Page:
Abrams followed letter of the law in coal export decision

<p>Mary Abrams, Director, Department of State Lands</p>

Before discussing the contentious permit decision that came to symbolize a high-profile struggle between Eastern Oregon’s environment and economy, Mary Abrams just wanted to hear about the local wheat harvest.

A Heppner native, Abrams knows how important agriculture is to the community where she was raised. Now the director of Oregon’s Department of State Lands, her mind is with the farmers back home.

“It was probably the best place ever to grow up,” Abrams said during an interview from her Salem office. “I learned a lot there, particularly how you give back to your community and how you help your neighbors out.”

However, Abrams said she’s already heard from several people disappointed in her department’s ruling to deny a key permit for the Coyote Island coal export terminal in nearby Boardman, part of the Morrow Pacific project proposed by Australia-based developer Ambre Energy.

Without the permit in hand, Morrow Pacific crews can’t break ground on a new dock in the Columbia River at the Port of Morrow where coal would be shipped from the Powder River Basin of Wyoming and Montana. From there, Ambre intended to barge the coal to another port downriver near Clatskanie where it would be loaded onto ocean-going vessels for export to Asia.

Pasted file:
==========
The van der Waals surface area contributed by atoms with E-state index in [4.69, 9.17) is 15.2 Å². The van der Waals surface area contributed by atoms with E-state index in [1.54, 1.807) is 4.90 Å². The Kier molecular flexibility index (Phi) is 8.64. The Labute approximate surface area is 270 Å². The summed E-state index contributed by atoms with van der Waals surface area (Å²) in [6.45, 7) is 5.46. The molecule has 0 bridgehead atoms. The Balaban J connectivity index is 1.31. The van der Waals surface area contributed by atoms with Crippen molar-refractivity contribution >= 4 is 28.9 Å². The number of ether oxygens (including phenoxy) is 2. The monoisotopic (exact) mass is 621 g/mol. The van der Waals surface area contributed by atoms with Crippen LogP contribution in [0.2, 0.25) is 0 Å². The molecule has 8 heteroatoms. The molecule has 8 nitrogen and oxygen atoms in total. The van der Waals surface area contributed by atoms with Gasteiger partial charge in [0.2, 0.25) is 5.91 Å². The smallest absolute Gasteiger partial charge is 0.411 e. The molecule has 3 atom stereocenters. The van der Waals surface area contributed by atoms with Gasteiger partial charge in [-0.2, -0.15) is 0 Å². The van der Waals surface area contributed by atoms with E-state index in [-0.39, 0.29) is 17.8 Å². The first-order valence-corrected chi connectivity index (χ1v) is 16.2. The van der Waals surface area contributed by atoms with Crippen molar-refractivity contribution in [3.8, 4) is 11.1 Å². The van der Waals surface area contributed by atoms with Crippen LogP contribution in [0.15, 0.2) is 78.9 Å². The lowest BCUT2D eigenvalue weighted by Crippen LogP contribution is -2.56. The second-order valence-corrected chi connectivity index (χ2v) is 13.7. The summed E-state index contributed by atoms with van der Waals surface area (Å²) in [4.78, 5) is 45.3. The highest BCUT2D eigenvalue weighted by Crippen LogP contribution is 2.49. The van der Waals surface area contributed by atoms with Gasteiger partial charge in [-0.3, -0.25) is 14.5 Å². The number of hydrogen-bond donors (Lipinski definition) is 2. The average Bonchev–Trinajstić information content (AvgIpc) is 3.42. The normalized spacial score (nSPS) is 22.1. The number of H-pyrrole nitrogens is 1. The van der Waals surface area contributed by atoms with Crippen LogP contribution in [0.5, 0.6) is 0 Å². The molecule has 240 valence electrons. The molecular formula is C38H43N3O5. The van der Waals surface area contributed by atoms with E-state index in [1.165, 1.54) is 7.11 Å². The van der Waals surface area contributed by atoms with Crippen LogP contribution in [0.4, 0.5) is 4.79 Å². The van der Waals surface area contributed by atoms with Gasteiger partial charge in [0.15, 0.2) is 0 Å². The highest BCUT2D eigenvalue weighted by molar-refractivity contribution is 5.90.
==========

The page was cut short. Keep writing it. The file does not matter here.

The decision is a major setback and possible deal-killer for the $242 million project. Supporters lament the loss of jobs that would be created by the investment, while environmentalists cheered the move as a stand against dirty coal contributing to climate change.

But Abrams said the final announcement, handed down Aug. 18, was not a statement on economic development or coal. Rather, it was an objective take on a single permit application based on its impact to waters of the state.

“It’s happened to have an effect on the part of Oregon I’m very fond of,” Abrams said. “But at the end of the day, we operate within the context of the laws that have been passed by the representatives of the state.”